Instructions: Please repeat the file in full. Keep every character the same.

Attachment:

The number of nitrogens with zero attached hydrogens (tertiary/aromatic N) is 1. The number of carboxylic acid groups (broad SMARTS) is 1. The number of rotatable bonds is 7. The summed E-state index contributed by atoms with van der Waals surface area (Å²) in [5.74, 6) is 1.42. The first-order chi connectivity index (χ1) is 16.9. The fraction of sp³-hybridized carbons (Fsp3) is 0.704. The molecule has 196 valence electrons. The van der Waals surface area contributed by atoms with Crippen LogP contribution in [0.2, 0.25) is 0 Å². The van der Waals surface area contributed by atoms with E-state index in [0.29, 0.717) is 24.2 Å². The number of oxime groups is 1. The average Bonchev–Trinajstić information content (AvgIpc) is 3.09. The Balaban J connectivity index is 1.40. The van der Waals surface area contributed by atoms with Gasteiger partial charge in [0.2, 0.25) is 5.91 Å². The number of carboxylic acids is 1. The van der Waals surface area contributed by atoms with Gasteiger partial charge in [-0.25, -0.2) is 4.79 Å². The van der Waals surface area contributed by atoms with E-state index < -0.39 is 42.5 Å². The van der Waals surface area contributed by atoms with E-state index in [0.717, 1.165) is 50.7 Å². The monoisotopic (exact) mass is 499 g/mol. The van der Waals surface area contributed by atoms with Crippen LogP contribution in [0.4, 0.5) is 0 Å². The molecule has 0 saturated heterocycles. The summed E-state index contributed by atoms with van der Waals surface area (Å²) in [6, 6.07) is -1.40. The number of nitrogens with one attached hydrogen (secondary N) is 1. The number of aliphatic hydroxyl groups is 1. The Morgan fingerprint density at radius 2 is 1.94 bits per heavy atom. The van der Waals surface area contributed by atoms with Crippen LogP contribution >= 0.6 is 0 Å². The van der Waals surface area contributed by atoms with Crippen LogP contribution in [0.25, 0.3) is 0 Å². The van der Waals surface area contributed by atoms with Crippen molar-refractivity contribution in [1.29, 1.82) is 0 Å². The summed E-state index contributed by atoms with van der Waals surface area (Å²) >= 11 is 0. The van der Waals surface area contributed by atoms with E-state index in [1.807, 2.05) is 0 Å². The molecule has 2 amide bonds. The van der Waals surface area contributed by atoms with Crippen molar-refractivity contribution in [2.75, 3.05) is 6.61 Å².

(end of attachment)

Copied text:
The number of nitrogens with zero attached hydrogens (tertiary/aromatic N) is 1. The number of carboxylic acid groups (broad SMARTS) is 1. The number of rotatable bonds is 7. The summed E-state index contributed by atoms with van der Waals surface area (Å²) in [5.74, 6) is 1.42. The first-order chi connectivity index (χ1) is 16.9. The fraction of sp³-hybridized carbons (Fsp3) is 0.704. The molecule has 196 valence electrons. The van der Waals surface area contributed by atoms with Crippen LogP contribution in [0.2, 0.25) is 0 Å². The van der Waals surface area contributed by atoms with E-state index in [0.29, 0.717) is 24.2 Å². The number of oxime groups is 1. The average Bonchev–Trinajstić information content (AvgIpc) is 3.09. The Balaban J connectivity index is 1.40. The van der Waals surface area contributed by atoms with Gasteiger partial charge in [0.2, 0.25) is 5.91 Å². The number of carboxylic acids is 1. The van der Waals surface area contributed by atoms with Gasteiger partial charge in [-0.25, -0.2) is 4.79 Å². The van der Waals surface area contributed by atoms with E-state index < -0.39 is 42.5 Å². The van der Waals surface area contributed by atoms with E-state index in [0.717, 1.165) is 50.7 Å². The monoisotopic (exact) mass is 499 g/mol. The van der Waals surface area contributed by atoms with Crippen LogP contribution in [0.4, 0.5) is 0 Å². The molecule has 0 saturated heterocycles. The summed E-state index contributed by atoms with van der Waals surface area (Å²) in [6, 6.07) is -1.40. The number of nitrogens with one attached hydrogen (secondary N) is 1. The number of aliphatic hydroxyl groups is 1. The Morgan fingerprint density at radius 2 is 1.94 bits per heavy atom. The van der Waals surface area contributed by atoms with Crippen LogP contribution >= 0.6 is 0 Å². The van der Waals surface area contributed by atoms with Crippen LogP contribution in [0.25, 0.3) is 0 Å². The van der Waals surface area contributed by atoms with Crippen molar-refractivity contribution in [1.29, 1.82) is 0 Å². The summed E-state index contributed by atoms with van der Waals surface area (Å²) >= 11 is 0. The van der Waals surface area contributed by atoms with E-state index in [1.807, 2.05) is 0 Å². The molecule has 2 amide bonds. The van der Waals surface area contributed by atoms with Crippen molar-refractivity contribution in [2.75, 3.05) is 6.61 Å².